Tag Archives: map

Meanwhile, in Egypt…

Crescent moon

Crescent roll

I was telling you about the Sumerians and we kind of zoomed ahead to the Persian Empire because I needed to tell you how we are able to translate cuneiform. We skipped over a few thousand years and if I keep doing that this is going to be a really short book. So let’s pause for a moment and drift back to 6,000 bc or so and travel west from Mesopotamia to the northern edge of Africa—to Egypt. Just like the land between the Tigris and Euphrates Rivers, people settled along the banks of the Nile River because it was easy to grow food there. In fact, the area that contains all three rivers is known as the Fertile Crescent—where civilization got its start.


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The Big River

The Erie Canal opened travel east-west from New York City to the Great Lakes, Ohio and the American MidWest. What if you wanted to travel north or south? Further west, there was a ready-made natural waterway for travel north-south: the Mississippi River. From Minnesota, The Mississippi flows through Wisconsin, Iowa, Illinois, Missouri, Kentucky, Tennessee, Arkansas, Mississippi, and Louisiana, where she empties into the Gulf of Mexico. From Pittsburgh, Pennsylvania you can travel the Ohio River to the Mississippi (as Lewis & Clark did). Likewise, you can start from North Dakota and take the Missouri River to the Mississippi. The Arkansas and Tennessee Rivers also feed the Mississippi.

One big difference between a river and a canal: a canal doesn’t have a current. The Mississippi River flows south, so for a long time most of the travel on it was southbound. Poling your boat north against the current is nearly impossible. Probably teams of animals or humans—slaves—were harnessed to a cable and struggled along a towpath to ‘tote that barge’ northward. It was exhausting, backbreaking labor.

Mississippi River

Paul Robeson—https://www.youtube.com/watch?v=eh9WayN7R-s
William Warfield—https://www.youtube.com/watch?v=pSzYRo9j7YM

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Creative freedom of the press

I used to own a clamshell press like this one. Steampunky goodness.

For a graphic designer, there are few toys as fun as a printing press. I’m talking about relief printing or engraving. Digital printing doesn’t even come close to the creative satisfaction an artist feels viewing a small run of her poster or book or etching. There’s a hands-on quality that’s part of cutting a woodblock or linoleum block and combining it with metal type to produce a printed work of art.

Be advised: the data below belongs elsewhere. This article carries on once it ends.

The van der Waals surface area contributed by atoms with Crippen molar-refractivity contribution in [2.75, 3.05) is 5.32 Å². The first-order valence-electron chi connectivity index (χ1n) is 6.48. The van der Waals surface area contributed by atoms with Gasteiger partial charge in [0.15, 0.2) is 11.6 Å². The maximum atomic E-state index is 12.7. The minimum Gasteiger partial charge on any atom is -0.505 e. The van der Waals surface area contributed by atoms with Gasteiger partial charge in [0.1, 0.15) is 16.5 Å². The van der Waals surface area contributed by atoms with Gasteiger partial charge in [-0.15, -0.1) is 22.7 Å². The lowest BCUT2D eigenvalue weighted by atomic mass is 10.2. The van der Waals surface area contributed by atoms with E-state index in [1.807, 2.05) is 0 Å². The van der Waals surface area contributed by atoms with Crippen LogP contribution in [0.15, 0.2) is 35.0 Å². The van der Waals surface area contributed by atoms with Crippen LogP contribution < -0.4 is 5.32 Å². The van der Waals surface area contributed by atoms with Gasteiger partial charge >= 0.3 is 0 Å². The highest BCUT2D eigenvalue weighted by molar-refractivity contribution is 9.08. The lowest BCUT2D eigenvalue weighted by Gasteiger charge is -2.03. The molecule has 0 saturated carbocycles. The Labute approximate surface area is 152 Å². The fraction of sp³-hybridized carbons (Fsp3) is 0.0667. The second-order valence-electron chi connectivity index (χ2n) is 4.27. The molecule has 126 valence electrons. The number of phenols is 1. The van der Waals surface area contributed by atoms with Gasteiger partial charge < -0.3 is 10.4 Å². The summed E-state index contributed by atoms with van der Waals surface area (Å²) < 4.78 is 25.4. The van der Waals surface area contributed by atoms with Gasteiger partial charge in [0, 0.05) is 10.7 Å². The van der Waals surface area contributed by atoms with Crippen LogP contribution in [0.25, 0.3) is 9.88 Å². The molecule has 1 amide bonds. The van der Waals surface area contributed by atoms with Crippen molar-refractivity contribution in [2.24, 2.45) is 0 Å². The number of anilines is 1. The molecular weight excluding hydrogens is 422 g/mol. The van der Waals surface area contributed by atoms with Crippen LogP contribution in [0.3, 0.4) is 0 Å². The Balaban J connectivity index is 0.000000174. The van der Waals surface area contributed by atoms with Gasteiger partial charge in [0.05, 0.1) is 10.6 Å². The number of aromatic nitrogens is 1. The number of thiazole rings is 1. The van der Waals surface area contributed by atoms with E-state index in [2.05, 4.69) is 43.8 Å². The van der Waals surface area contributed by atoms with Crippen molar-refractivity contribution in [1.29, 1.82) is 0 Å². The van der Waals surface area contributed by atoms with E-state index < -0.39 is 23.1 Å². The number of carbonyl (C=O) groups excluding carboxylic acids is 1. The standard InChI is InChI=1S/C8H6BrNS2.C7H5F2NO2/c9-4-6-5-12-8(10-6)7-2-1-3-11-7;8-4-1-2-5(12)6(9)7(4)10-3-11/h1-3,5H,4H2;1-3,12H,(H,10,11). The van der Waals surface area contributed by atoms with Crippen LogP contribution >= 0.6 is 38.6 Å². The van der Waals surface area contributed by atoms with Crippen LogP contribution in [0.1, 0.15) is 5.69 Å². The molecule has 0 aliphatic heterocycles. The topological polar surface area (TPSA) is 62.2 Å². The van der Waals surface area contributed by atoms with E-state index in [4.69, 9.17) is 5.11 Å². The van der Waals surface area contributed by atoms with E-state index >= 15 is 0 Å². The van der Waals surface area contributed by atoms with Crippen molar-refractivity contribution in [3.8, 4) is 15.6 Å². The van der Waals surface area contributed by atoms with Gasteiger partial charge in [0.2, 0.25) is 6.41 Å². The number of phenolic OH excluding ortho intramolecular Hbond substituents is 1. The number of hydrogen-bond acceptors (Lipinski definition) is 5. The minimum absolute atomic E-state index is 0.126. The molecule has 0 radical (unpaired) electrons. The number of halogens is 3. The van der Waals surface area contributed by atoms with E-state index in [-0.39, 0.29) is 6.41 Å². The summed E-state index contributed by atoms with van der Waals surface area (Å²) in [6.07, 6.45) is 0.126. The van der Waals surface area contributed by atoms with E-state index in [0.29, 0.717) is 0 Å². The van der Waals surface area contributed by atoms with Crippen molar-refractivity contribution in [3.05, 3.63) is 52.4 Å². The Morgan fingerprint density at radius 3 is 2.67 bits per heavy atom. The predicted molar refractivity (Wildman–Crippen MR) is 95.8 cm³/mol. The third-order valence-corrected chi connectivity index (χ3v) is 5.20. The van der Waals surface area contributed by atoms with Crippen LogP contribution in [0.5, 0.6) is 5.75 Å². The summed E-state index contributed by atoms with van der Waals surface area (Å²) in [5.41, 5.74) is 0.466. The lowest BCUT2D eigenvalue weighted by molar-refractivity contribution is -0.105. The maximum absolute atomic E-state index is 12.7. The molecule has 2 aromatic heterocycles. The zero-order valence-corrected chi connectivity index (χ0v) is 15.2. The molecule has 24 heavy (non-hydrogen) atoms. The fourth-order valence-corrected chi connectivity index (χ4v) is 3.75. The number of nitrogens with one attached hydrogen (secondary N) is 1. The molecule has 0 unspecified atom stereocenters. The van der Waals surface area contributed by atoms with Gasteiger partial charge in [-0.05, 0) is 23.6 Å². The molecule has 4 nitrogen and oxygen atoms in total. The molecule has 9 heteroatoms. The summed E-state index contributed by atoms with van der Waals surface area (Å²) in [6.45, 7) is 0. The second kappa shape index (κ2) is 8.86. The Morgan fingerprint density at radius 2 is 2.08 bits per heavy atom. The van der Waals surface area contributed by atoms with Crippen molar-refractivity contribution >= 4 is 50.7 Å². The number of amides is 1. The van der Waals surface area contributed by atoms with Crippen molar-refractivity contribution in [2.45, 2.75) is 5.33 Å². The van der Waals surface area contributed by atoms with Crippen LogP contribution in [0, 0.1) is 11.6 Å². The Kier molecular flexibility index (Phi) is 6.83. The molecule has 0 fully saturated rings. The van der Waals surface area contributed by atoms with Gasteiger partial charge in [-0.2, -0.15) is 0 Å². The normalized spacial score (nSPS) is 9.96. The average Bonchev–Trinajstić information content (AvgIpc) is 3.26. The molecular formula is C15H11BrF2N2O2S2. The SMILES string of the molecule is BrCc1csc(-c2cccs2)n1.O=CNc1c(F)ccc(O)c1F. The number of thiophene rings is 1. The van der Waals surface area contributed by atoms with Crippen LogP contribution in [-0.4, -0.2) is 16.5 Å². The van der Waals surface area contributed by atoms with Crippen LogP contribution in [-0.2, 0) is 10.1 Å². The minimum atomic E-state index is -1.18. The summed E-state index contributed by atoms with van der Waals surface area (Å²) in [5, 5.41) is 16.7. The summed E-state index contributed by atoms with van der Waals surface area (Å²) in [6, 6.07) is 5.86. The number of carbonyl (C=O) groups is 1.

How exciting it must have been as the Age of Exploration unfolded—when map-makers and printers partnered up to chart continents no European had seen before! That’s the place for an artist to be: right at the front of a new technology, where your work has an audience who’s willing to pay you well for it.

This article conveys the creative energy involved in producing maps back then—and the story of a map that had been missing for centuries. It’s only very recently that Martin Waldseemüller’s map is available for us ordinary shmoes to look at.

Martin Waldseemüller’s map was the first to use the name ‘America’ and show the Pacific as a separate ocean. It was printed in 12 sheets to make a really big map—8’ x 4 1/2’.
The Library of Congress made a composite of the 12 sheets. Click on it to zoom in. https://www.loc.gov/resource/g3200.ct000725C/?r=0.35,0.205,0.058,0.029,0


Small Biz Startup: Bedford Creek Press

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We don’t have Ptolemy’s original map. It’s one of those documents lost to history. Lucky for us there’s a copy made by monks centuries after Ptolemy shuffled off the ol’ mortal coil. I drew this version of Ptolemy’s map showing only the longitude lines. He drew them curved to give you the idea that the world is round.

So Eratosthanes and Ptolemy knew that the Earth was round. And it was relatively easy to locate the big latitudes like the Equator and Tropics. To find each degree of latitude was a little more difficult—you need to accurately sight the Sun or moon or a star. Eratosthanes located his latitude in Alexandria by measuring the angle of a shadow at noon of the solstice. After the astrolabe was invented mapmakers used that device to find their latitude.

Latitude lines are parallel, so each degree of latitude is about 69 miles from the next one. On the other hand, longitude lines travel from north to south poles. They join at the poles and are farthest apart from each other at the Equator. There are 360 degrees in a circle; the Earth is round; so there are 360 lines of longitude. If you’ve been following this history from a year ago, you remember that our pals the Sumerians came up with Base 60 method of counting—that’s why there are 360 degrees in a circle.

One of those longitude lines needs to be zero degrees. Which one? There’s no natural starting point for longitude (like the Equator is Point Zero for latitude). Eratosthanes started his system of longitude in Alexandria, where he lived. Alexandria—and every place due north or south of it—was zero degrees: the Alexandrian Prime Meridian. It was also 360 degrees, because it represented the beginning and end of a full circle.

So far, so good. Here’s the kicker, though: how do you measure longitude? How do you know where, say, 87° is on Earth in real life so you can put it on a map?


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Let’s talk about maps. For most of history, maps weren’t particularly accurate for navigation. They were bird’s-eye views of cities or else fanciful drawings that included pictures of weird sea-serpents and bizarre inhabitants of unexplored lands. Maps were expensive because they were hand-drawn works of art.




Old Maps With Sea Monsters


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It’s been a long trip so far

I want to take a moment to thank everyone who’s been hanging with me throughout this little history. I feel like I’ve been telling a year-and-a-half-long joke and I’m just about to get to the punchline.

Since January last year, we discovered how people in the past measured space and measured time. We followed along as travelers ventured further and further from home—traders and explorers became bold enough to make long voyages across the oceans without knowing exactly where they were. To navigate, you need to measure both time and space. Most of the inventions that measure time and space didn’t appear until around the 1500s.